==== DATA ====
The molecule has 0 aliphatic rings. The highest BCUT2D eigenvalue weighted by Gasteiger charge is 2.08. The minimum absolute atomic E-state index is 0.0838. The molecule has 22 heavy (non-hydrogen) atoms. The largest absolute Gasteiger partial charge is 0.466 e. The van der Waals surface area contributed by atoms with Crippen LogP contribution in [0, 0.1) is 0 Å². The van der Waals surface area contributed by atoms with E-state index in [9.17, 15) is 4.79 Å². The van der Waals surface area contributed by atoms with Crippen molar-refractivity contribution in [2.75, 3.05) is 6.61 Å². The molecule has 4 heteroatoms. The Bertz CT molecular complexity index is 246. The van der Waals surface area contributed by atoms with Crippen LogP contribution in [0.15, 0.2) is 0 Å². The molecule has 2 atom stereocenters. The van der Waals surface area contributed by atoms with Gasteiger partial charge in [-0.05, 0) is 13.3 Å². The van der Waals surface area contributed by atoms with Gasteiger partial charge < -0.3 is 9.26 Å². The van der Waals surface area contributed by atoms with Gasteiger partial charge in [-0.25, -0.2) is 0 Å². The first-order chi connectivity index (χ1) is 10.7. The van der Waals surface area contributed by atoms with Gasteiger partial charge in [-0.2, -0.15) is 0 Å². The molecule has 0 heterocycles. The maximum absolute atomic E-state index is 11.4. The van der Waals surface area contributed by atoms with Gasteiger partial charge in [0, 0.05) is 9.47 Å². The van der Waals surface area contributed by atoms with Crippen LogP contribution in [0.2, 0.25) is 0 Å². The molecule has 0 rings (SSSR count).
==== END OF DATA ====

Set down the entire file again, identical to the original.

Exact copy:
The molecule has 0 aliphatic rings. The highest BCUT2D eigenvalue weighted by Gasteiger charge is 2.08. The minimum absolute atomic E-state index is 0.0838. The molecule has 22 heavy (non-hydrogen) atoms. The largest absolute Gasteiger partial charge is 0.466 e. The van der Waals surface area contributed by atoms with Crippen LogP contribution in [0, 0.1) is 0 Å². The van der Waals surface area contributed by atoms with E-state index in [9.17, 15) is 4.79 Å². The van der Waals surface area contributed by atoms with Crippen molar-refractivity contribution in [2.75, 3.05) is 6.61 Å². The molecule has 4 heteroatoms. The Bertz CT molecular complexity index is 246. The van der Waals surface area contributed by atoms with Crippen LogP contribution in [0.15, 0.2) is 0 Å². The molecule has 2 atom stereocenters. The van der Waals surface area contributed by atoms with Gasteiger partial charge in [-0.05, 0) is 13.3 Å². The van der Waals surface area contributed by atoms with Gasteiger partial charge < -0.3 is 9.26 Å². The van der Waals surface area contributed by atoms with Gasteiger partial charge in [-0.25, -0.2) is 0 Å². The first-order chi connectivity index (χ1) is 10.7. The van der Waals surface area contributed by atoms with Gasteiger partial charge in [-0.2, -0.15) is 0 Å². The molecule has 0 heterocycles. The maximum absolute atomic E-state index is 11.4. The van der Waals surface area contributed by atoms with Gasteiger partial charge in [0, 0.05) is 9.47 Å². The van der Waals surface area contributed by atoms with Crippen LogP contribution in [0.2, 0.25) is 0 Å². The molecule has 0 rings (SSSR count).